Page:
FOREVER CHANGES: THE FAMILIAR FOLK SOUNDS OF WINDMILL

FOREVER CHANGES: THE FAMILIAR FOLK SOUNDS OF WINDMILL

There are lots of good songs about. Good albums? They’re tougher to find…. especially now records are often made in kitchens and bedrooms. With their debut release, Windmill has done the thing that all good bands do and created their own world. There’s an atmosphere and aesthetic to this lot. By Alan O’Hare.

Good music takes time to record. Sure, inspiration can strike like lightning and a great song can be crafted into shape, with chords and arrangement, as quick as a flash. To capture a sound, a feeling and a truth on tape, though… that’s a whole other thing.

There are plenty of great songs about – but not many great records. The only problem with technology making it easy for anyone to make music… is that anyone can make music. Making a record, a good record, requires technical skills, of course, but it also demands that the facilitators handle the material with an unflinching eye for the straight line from composition to completion. Windmill has cracked it.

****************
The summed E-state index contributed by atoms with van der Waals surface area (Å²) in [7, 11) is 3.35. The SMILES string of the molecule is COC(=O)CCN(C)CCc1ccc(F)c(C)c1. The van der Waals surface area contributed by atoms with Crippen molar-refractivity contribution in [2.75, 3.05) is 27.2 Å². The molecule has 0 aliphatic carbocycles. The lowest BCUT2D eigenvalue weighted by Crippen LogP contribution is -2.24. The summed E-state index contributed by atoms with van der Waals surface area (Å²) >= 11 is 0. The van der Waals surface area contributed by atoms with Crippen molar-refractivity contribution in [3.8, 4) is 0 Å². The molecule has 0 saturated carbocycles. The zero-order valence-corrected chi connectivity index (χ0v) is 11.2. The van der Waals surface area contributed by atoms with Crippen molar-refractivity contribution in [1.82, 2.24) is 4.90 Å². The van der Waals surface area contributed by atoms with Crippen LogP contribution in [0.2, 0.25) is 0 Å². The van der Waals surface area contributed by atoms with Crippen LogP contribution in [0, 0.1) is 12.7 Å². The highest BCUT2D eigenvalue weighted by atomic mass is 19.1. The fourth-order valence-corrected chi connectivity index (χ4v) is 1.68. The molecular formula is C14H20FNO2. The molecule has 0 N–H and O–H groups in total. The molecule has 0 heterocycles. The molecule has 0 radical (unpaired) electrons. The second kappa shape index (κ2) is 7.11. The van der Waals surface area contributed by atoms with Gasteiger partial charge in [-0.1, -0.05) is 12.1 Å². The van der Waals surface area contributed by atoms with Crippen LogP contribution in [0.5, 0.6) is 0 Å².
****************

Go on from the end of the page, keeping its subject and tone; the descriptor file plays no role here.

The Liverpool band has created an ethereal mix of atmospheric folk, that recalls the sounds of Love, The Velvet Underground and Calexico. Led by Mick Dolan and produced by David ‘Yorkie’ Palmer (Shack, Space), Windmill dropped first single, ‘Birdman’, well over a year ago and built up interest the old fashioned way: word of mouth. Now, their debut album ‘Wanderlust’ has arrived and the time spent in the studio finishing the record has paid off. It’s a beautiful sounding piece and one with an atmosphere all of its own.

Yes, the drones are courtesy of many years spent with The Velvet Underground, but the delicate acoustic guitar stylings and soft summer rain harmonies take the tunes from Lou Reed’s east coast to Arthur Lee and Love’s west coast: this is music made with an aesthetic in mind and the album’s sequencing is seamless, as familiar melodies meander in and out of each other and are coloured in by mournful trumpet, longing cello and delicate electric guitar flourishes.

When Thea Gilmore recently put out an album of undiscovered Sandy Denny songs, we think this lot were invited to the initial listening party, with songs like the gorgeous ‘How Many Times’ and the haunting ‘Blind’ capturing magic on disc. Windmill stand out from the crowd with the dreamy vocals of Dawn Williams on top of everything – but it’s on the Dolan-sung ‘Jenny’s Gone’ that the group really puts on the style and takes its place on the top table of Scouse folklore at the right hand of Michael Head.

Windmill create a world of their own and put forth a case for the rest being just noise. Let’s hope, when the band go around again, they take the rest of us with them.

‘Wanderlust’ by Windmill is out now
facebook.com/windmill

Pic by John Johnson

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